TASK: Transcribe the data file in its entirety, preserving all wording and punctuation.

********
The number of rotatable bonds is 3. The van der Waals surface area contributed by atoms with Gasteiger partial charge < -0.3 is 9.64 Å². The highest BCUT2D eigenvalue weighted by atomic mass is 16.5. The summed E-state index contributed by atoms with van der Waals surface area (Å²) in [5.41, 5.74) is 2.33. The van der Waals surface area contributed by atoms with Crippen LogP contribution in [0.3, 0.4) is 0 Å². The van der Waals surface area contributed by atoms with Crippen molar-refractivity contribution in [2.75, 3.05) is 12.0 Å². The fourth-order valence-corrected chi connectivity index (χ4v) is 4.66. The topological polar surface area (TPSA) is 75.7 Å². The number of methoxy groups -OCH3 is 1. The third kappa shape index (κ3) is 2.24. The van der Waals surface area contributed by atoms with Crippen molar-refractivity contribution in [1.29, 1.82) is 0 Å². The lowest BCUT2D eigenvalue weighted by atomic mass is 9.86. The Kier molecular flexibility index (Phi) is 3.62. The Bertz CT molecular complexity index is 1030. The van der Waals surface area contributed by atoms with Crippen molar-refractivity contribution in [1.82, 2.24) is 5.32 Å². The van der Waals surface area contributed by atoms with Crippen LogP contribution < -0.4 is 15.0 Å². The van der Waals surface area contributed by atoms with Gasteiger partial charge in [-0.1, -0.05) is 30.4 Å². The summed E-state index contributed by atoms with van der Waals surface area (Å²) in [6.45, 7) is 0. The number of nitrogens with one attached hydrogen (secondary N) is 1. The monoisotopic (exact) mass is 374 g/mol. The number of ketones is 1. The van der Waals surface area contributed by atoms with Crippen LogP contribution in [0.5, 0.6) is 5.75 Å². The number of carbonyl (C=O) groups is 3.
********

The number of rotatable bonds is 3. The van der Waals surface area contributed by atoms with Gasteiger partial charge < -0.3 is 9.64 Å². The highest BCUT2D eigenvalue weighted by atomic mass is 16.5. The summed E-state index contributed by atoms with van der Waals surface area (Å²) in [5.41, 5.74) is 2.33. The van der Waals surface area contributed by atoms with Crippen LogP contribution in [0.3, 0.4) is 0 Å². The van der Waals surface area contributed by atoms with Crippen molar-refractivity contribution in [2.75, 3.05) is 12.0 Å². The fourth-order valence-corrected chi connectivity index (χ4v) is 4.66. The topological polar surface area (TPSA) is 75.7 Å². The number of methoxy groups -OCH3 is 1. The third kappa shape index (κ3) is 2.24. The van der Waals surface area contributed by atoms with Crippen molar-refractivity contribution in [1.29, 1.82) is 0 Å². The lowest BCUT2D eigenvalue weighted by atomic mass is 9.86. The Kier molecular flexibility index (Phi) is 3.62. The Bertz CT molecular complexity index is 1030. The van der Waals surface area contributed by atoms with Crippen molar-refractivity contribution in [1.82, 2.24) is 5.32 Å². The van der Waals surface area contributed by atoms with Crippen LogP contribution < -0.4 is 15.0 Å². The van der Waals surface area contributed by atoms with Gasteiger partial charge in [-0.1, -0.05) is 30.4 Å². The summed E-state index contributed by atoms with van der Waals surface area (Å²) in [6.45, 7) is 0. The number of nitrogens with one attached hydrogen (secondary N) is 1. The monoisotopic (exact) mass is 374 g/mol. The number of ketones is 1. The van der Waals surface area contributed by atoms with Crippen LogP contribution in [0.5, 0.6) is 5.75 Å². The number of carbonyl (C=O) groups is 3.